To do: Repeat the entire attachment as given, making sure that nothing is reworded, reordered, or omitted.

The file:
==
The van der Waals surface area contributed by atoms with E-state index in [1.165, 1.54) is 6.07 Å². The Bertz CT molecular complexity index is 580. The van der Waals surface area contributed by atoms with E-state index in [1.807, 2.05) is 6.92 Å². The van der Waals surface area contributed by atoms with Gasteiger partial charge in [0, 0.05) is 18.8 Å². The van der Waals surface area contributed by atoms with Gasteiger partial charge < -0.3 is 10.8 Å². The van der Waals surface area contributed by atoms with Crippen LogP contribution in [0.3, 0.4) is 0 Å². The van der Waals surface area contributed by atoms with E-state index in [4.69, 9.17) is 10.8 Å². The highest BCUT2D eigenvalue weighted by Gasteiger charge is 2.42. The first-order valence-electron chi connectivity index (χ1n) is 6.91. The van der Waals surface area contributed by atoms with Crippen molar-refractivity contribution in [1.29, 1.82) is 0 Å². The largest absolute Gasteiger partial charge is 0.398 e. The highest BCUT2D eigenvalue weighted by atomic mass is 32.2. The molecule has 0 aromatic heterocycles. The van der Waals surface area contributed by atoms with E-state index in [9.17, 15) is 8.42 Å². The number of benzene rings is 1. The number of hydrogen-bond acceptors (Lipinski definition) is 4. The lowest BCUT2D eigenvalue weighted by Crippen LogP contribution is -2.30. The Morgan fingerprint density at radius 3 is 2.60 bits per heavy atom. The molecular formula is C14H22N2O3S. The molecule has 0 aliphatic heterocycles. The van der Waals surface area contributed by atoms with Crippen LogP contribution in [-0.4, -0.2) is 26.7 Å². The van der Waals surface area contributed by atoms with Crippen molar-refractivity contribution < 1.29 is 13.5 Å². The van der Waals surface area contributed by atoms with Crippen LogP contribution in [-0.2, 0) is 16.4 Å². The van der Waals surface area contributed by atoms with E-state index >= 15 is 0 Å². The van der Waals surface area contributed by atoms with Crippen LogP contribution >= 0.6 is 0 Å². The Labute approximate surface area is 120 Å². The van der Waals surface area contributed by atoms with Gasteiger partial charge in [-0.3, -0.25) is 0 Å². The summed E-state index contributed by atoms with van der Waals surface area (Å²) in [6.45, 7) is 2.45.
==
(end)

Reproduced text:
The van der Waals surface area contributed by atoms with E-state index in [1.165, 1.54) is 6.07 Å². The Bertz CT molecular complexity index is 580. The van der Waals surface area contributed by atoms with E-state index in [1.807, 2.05) is 6.92 Å². The van der Waals surface area contributed by atoms with Gasteiger partial charge in [0, 0.05) is 18.8 Å². The van der Waals surface area contributed by atoms with Gasteiger partial charge < -0.3 is 10.8 Å². The van der Waals surface area contributed by atoms with Crippen LogP contribution in [0.3, 0.4) is 0 Å². The van der Waals surface area contributed by atoms with E-state index in [4.69, 9.17) is 10.8 Å². The highest BCUT2D eigenvalue weighted by Gasteiger charge is 2.42. The first-order valence-electron chi connectivity index (χ1n) is 6.91. The van der Waals surface area contributed by atoms with Crippen molar-refractivity contribution in [1.29, 1.82) is 0 Å². The largest absolute Gasteiger partial charge is 0.398 e. The highest BCUT2D eigenvalue weighted by atomic mass is 32.2. The molecule has 0 aromatic heterocycles. The van der Waals surface area contributed by atoms with E-state index in [9.17, 15) is 8.42 Å². The number of benzene rings is 1. The number of hydrogen-bond acceptors (Lipinski definition) is 4. The lowest BCUT2D eigenvalue weighted by Crippen LogP contribution is -2.30. The Morgan fingerprint density at radius 3 is 2.60 bits per heavy atom. The molecular formula is C14H22N2O3S. The molecule has 0 aliphatic heterocycles. The van der Waals surface area contributed by atoms with Crippen LogP contribution in [-0.4, -0.2) is 26.7 Å². The van der Waals surface area contributed by atoms with Crippen molar-refractivity contribution < 1.29 is 13.5 Å². The van der Waals surface area contributed by atoms with Crippen LogP contribution in [-0.2, 0) is 16.4 Å². The van der Waals surface area contributed by atoms with E-state index >= 15 is 0 Å². The van der Waals surface area contributed by atoms with Crippen LogP contribution >= 0.6 is 0 Å². The Labute approximate surface area is 120 Å². The van der Waals surface area contributed by atoms with Gasteiger partial charge in [-0.3, -0.25) is 0 Å². The summed E-state index contributed by atoms with van der Waals surface area (Å²) in [6.45, 7) is 2.45.